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Monrovia School Link ~ Number 46 ~ Sept. 6, 2002
This is a special issue just about the SAT-9 results. I'm sure the school board will chime in at its next meeting, and I'll fill you in on what it says. Anyway, I've had a chance to read a bit about the SAT-9 results and look at the numbers, and in short, it looks as if we're making progress. Overall, the elementary schools seem to be doing quite well, and the upper grades are making some progress, though they are embarassingly far behind where they ought to be. Nevertheless, I like the direction.
At the heart of a recent editorial in the Star-News about the SAT-9 scores was the argument that we should all relax a bit because on a percentage-based test, not all the children - as in Lake Wobegon - can be above average. This, of course, is obvious, as far as it goes. By definition, half the kids will be above and half below the 50 percent mark, except for that tiny fraction that are at *exactly* 50 percent.
While I occasionally have doubts about our state officials, I'm fairly certain that they know this. They don't need to spend millions of dollars a year to determine that half the kids will fall above and half below the 50 percent mark in a percentage-ranked test. Nevertheless, the state thinks it appropriate to rank schools not only in absolute terms (How many you got right on the test), but also in relative terms (How you did compared with others taking the test).
And I agree with the state. Whatever the state's reasons, mine can be summed up in this quote: "To whom much is given, much is required." In other words, I would have very little patience with poorly-performing schools in a community with concerned parents who provide their children with good extracurricular educational opportunities. Such communities have great advantages and if the schools there don't perform well, I'd be pretty ticked. On the other hand, for communities without those advantages, or with big disadvantages, I'd be more understanding of lower scores.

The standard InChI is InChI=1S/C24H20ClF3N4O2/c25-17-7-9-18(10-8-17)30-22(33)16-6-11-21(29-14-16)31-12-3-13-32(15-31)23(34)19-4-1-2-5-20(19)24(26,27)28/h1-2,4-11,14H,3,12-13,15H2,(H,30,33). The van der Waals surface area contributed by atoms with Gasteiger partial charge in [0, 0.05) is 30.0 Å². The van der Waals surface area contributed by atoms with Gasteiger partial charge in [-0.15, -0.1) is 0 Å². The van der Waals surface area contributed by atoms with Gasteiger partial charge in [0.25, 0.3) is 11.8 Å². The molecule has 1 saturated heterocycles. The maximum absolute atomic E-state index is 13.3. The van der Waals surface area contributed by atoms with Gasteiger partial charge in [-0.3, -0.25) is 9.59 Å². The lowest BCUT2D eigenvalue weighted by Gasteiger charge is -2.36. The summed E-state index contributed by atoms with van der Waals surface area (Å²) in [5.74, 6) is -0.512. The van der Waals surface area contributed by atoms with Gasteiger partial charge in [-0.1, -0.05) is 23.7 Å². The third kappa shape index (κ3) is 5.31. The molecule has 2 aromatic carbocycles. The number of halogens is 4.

So, in my mind, the question for Monrovia is this: Where does this community fall in the continuum between Lots of Advantages and Lots of Disadvantages? My guesstimate is that it leans toward the Advantaged side. Therefore I think Monrovia SAT-9 scores should fall roughly around the 60-65 percent ranking (though of course I'd like them to be a lot higher). In other words, Monrovia should at least be better than about 59-64 percent of all school districts.
One more thing before we look at the details. Upper grade scores in a lot of local districts went down, which suggests that something in addition to the management of individual districts is at work. What this may be I don't know, but it makes me a bit wary of criticizing Monrovia's upper grades in those cases where they also slipped.
With that in mind, let's look at the details.
Comparing Local Schools
On a local basis, I'd put Monrovia between Duarte and Arcadia on my "Advantages" scale. If that is correct, the results fall out pretty much as I'd expect. Overall we did better than Duarte and worse than Arcadia. (Interestingly, though, in math, Duarte actually beats us in the third, fourth and seventh grades, and ties us in second grade.)
And, well, it's pretty embarrassing to compare Monrovia with Arcadia, but I guess I gotta do it. Arcadia invariably beat us, and by whacking big percentages, 20 to 30 points.
But looking at actual *changes* compared to Duarte and Arcadia presents a more positive picture for Monrovia.
CHANGES FOR ALL GRADES
Nice. Monrovia scores were up more than Duarte or Arcadia.
CHANGES FOR UPPER GRADES (6th - 11th)
Kind of a mixed bag. In the upper grades Duarte did better than we did, but we beat Arcadia.
Hooray for the Second grade reading program! Those students had the highest score - 62 percent. Boo for the tenth grade reading program. Those students had the lowest score - 26 percent (down, if you can believe it, from a lofty 28 percent last year). So much for the extremes. Now let's deal with the averages.
If I am correct that Monrovia leans toward the Lots of Advantages side of my scale, then the results for the elementary grades still have a ways to go to get to the 60-65 percent I think reasonable, but it is exciting to see them consistently improving. So I applaud.
AVERAGES FOR LOWER GRADES (2nd - 5th)
I feel encouraged about these numbers. Especially the Math. Great!
I'm not, however, so enthusiastic about the upper grade scores.
AVERAGES FOR UPPER GRADES
You can see these numbers are poor. Basically, they mean that well over half of all upper grade schools are better than Monrovia's. Though in fairness, these scores are mostly better than last year, so we're going the right direction. And yes, I know that a few scores went down, but as I said, a lot of upper grade scores went down in other local districts, so I'm reluctant to pick on Monrovia.
So my conclusion is what?
Well, I'm pleased we're making progress, but clearly there's a ways to go for the elementary schools, and a lonnnng way to go for the upper grades.
Copyright (c) 2002, Brad Haugaard. Also on the Web at: monroviaschools.tripod.com